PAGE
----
On the morning of August 11, 2016, Officer Michael Montero alerted other officers via radio that he had seen the defendant’s vehicle passing the school and continuing north on Roxbury Road. After receiving the radio call, Lieutenant Christopher Baker and Sergeant Steven Perrotta drove north on Roxbury Road, where they eventually observed the defendant’s parked vehicle blocking a residential driveway directly across from Temple Beth El, a Jewish temple. Lieutenant Baker and Sergeant Perrotta turned on their vehicle’s overhead lights and pulled behind the defendant’s vehicle. When Lieutenant Baker approached the defendant’s vehicle, he noticed that the rear window was covered in tin foil, making it impossible to see who or what was in the vehicle. When Lieutenant Baker asked the defendant for his driver’s license and vehicle registration, the defendant did not comply with his request. The defendant also was agitated and repeatedly stated that he was only praying and that the police had no right to stop him. Lieutenant Baker observed on the dashboard of the defendant’s car two pyramid shaped metal devices, one of which had 12 gauge wire sticking out of it. When Lieutenant Baker asked about the objects, the defendant stated that they were what he used to desecrate the temples.

         Lieutenant Baker subsequently asked the defendant several times to turn off his vehicle’s motor, but he refused. Sergeant Perrotta then reached into the vehicle and shut it off. Lieutenant Baker on several occasions ordered the defendant out of his vehicle, but he repeatedly refused. Due to the defendant’s noncompliance, Lieutenant Baker opened the defendant’s door and extricated him from the vehicle. Sergeant Felix Martinez, who had arrived to assist Lieutenant Baker and Sergeant Perrotta, attempted to escort the defendant to the back of his police vehicle. As he was being placed in the back of the police vehicle, the defendant was screaming anti-Semitic comments loud enough to be overheard by a group of civilians who had gathered near the scene. Sergeant Martinez and Sergeant Perrotta attempted to place the defendant in the police car, but the defendant braced himself against the vehicle to prevent himself from being placed into the car. Eventually, Sergeant Martinez and Sergeant Perrotta were able to physically push the defendant into the police car.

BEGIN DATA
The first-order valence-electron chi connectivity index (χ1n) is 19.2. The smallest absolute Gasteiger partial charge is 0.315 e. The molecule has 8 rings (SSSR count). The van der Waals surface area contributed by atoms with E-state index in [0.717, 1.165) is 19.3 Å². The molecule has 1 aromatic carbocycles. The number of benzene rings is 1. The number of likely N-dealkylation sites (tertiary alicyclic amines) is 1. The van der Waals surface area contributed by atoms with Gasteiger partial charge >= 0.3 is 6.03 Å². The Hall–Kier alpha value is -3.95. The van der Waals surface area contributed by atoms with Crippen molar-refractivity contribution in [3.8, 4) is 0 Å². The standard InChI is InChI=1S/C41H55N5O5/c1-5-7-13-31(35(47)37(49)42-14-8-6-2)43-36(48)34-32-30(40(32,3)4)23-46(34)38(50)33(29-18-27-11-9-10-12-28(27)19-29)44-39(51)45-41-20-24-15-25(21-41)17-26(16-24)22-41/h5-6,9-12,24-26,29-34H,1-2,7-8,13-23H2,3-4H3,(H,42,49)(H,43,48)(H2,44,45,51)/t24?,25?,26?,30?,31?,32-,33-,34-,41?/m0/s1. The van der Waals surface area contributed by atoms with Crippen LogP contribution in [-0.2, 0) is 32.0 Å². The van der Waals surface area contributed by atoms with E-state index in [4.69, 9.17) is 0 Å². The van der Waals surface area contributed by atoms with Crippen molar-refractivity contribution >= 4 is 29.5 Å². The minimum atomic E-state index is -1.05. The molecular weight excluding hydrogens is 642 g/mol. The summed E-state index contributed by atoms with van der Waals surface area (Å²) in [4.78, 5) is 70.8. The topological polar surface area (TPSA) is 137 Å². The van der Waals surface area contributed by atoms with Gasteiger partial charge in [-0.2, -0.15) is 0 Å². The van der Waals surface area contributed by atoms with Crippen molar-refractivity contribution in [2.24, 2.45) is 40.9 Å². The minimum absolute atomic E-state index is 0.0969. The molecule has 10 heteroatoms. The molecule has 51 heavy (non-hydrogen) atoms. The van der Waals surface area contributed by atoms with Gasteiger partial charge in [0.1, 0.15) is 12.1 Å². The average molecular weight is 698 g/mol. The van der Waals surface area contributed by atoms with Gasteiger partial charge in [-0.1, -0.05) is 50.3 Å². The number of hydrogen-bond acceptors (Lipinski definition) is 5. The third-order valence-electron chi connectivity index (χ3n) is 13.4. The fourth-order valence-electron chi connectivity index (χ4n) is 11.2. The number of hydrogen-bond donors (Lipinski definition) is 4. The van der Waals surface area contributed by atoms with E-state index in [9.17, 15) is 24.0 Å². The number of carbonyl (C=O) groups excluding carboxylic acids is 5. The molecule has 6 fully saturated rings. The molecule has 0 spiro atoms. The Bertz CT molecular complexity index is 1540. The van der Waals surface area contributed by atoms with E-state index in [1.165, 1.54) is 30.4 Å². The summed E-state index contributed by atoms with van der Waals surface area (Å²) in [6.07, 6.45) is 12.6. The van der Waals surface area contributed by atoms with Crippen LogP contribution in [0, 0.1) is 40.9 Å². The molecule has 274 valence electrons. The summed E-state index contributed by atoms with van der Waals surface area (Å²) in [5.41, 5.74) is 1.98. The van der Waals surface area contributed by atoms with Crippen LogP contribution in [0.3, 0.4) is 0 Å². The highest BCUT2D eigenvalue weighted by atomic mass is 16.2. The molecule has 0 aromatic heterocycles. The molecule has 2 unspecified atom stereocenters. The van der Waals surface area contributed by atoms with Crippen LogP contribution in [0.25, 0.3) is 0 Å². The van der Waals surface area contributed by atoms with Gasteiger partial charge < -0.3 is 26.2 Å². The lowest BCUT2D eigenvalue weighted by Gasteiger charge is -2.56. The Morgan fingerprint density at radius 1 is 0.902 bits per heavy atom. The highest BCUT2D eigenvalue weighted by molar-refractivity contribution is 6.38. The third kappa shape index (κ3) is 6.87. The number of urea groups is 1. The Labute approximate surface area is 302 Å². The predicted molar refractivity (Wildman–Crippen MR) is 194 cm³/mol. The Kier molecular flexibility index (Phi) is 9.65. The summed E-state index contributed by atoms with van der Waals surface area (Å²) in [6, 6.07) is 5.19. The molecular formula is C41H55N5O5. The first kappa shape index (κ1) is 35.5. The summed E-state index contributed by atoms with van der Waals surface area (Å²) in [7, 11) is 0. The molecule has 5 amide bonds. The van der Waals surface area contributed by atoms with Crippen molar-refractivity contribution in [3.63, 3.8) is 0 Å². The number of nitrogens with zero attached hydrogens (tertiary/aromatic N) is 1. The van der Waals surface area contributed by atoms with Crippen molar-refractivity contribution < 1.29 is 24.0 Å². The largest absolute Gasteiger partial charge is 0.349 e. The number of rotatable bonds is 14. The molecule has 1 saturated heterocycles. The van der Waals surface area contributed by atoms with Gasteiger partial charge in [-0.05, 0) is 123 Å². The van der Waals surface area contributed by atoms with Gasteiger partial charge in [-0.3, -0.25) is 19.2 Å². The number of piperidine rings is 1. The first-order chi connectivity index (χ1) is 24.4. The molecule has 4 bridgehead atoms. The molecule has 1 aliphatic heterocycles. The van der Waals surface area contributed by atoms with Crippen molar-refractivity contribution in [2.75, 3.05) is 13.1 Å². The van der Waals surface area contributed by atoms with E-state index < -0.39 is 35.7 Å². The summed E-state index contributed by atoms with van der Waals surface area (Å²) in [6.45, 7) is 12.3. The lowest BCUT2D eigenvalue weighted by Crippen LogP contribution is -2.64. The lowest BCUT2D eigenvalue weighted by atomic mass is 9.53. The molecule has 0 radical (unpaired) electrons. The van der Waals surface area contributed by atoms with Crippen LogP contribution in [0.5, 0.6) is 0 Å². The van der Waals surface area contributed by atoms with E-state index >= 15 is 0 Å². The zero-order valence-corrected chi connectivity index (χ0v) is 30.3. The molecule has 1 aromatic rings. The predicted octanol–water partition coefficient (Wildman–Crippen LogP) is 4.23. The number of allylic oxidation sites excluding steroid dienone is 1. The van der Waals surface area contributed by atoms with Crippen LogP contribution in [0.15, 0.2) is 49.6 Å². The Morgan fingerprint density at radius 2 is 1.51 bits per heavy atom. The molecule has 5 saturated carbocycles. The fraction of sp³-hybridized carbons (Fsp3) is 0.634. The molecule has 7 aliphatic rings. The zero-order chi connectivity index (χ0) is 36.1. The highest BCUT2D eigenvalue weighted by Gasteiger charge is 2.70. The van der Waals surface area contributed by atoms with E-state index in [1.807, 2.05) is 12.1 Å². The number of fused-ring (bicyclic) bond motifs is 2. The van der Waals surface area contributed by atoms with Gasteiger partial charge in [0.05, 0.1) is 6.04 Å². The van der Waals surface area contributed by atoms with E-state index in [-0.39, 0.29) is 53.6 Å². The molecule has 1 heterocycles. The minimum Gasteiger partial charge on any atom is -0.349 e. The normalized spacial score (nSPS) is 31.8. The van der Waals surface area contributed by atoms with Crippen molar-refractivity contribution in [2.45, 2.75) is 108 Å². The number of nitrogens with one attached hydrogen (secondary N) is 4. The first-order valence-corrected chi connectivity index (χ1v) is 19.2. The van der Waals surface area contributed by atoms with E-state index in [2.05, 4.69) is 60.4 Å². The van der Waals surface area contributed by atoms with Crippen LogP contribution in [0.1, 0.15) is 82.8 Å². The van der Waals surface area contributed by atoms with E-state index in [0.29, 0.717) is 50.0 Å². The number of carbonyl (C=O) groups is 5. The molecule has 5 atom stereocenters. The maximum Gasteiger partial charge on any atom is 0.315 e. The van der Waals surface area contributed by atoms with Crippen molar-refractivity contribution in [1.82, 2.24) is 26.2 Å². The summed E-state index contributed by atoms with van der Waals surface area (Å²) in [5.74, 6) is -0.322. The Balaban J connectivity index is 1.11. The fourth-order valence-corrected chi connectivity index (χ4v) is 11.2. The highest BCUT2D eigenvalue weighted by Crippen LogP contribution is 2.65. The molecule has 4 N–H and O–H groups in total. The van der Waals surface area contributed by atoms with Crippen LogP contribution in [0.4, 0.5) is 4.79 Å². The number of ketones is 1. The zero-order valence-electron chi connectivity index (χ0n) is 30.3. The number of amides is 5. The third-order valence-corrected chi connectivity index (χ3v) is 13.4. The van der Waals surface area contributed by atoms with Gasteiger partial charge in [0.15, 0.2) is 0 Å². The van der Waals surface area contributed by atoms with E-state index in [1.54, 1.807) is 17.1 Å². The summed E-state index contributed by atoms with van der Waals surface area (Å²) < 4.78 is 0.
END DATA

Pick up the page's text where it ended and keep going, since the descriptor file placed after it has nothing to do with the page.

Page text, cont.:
On the basis of the information provided by the FBI, the video made by the defendant, the defendant’s behavior while interacting with the police officers, and the pyramids on the dashboard of the defendant’s car, Lieutenant Baker requested the presence of a bomb sniffing dog to ensure that the defendant’s car did not contain any explosives. Upon arrival, the bomb sniffing dog indicated that explosives were either present or had been present.[3] Accordingly, a safety perimeter around the defendant’s vehicle was established while it was being searched. As a precaution, children who had been playing outside at a nearby school were evacuated from the area. While the defendant’s vehicle was being searched for explosives, the defendant was twice taken out of Sergeant Martinez’ police car so that Sergeant Erin Trew could question him about the pyramid devices on his dashboard. During his second conversation with Sergeant Trew, the defendant again began to scream obscenities and anti-Semitic comments audible to a crowd of bystanders. The defendant then was put in handcuffs and placed under arrest. When Sergeant Martinez again tried to place the defendant back in his police vehicle, the defendant began yelling and screaming while he resisted attempts to be placed in the vehicle. Due to the defendant’s resistance, Sergeant Trew needed to go to the other side of the vehicle and pull the defendant into the car. The defendant was thereafter transported to the police station.